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Dialect levelling is the means by which dialect differences decrease. For example, in rural areas of Britain, although English is widely spoken, the pronunciation and grammar have historically varied. During the 20th century people have been moving into towns and cities, standardizing the English language. Dialect levelling is occurring in some African languages as well.

Dialect Leveling in Britain

Originally, the majority of British people spoke what was considered a traditional rural dialect. Starting at the beginning of the 20th century the number of British people speaking the rural dialect fell to under half of the population. A slow process that happened over one or two generations; the rural dialect lost in favor to the dialect that was spoken in towns and cities, known as modern dialects.[1] What occurred as a result was a “leveling” of a decreased number of differences in the dialects of rural people, and those in a near by town or city. Still these differences can be large, and those who travel in Britain will learn that each town/city has their own dialect. These differences can even cause trouble for British people themselves when they travel within their own country. This is a continual process; the population that lives around London have experienced leveling to such a degree, that there is difficulty in discerning from where people come.[2]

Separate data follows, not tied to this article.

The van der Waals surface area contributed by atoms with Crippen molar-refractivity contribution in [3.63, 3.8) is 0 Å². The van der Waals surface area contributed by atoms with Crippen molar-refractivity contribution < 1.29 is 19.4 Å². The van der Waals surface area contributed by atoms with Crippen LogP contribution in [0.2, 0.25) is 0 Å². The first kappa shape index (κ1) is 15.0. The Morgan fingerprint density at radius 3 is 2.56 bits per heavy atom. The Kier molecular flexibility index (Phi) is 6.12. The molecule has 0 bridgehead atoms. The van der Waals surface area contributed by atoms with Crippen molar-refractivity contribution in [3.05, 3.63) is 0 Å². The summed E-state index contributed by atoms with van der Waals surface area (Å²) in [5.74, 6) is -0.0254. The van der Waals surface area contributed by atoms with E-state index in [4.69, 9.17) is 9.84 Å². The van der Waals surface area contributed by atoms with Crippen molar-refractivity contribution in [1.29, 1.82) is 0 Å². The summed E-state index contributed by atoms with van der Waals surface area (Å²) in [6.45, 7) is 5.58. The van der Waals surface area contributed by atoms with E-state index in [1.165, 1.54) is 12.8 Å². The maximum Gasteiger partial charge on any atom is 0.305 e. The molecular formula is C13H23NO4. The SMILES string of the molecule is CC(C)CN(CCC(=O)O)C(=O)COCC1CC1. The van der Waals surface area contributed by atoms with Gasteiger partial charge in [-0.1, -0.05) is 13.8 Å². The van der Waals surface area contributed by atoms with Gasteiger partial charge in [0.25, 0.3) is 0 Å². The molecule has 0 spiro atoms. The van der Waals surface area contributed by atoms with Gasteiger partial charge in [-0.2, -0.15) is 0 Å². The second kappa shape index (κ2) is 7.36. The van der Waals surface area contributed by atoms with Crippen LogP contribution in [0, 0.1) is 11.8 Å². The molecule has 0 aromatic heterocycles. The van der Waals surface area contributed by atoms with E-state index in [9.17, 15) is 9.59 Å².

See also

References

  1. ^ http://ww.univeraslteacher.org.uk//lang/rp.htm
  2. ^ http://www.universalteacher.org.uk/lang/rp.htm

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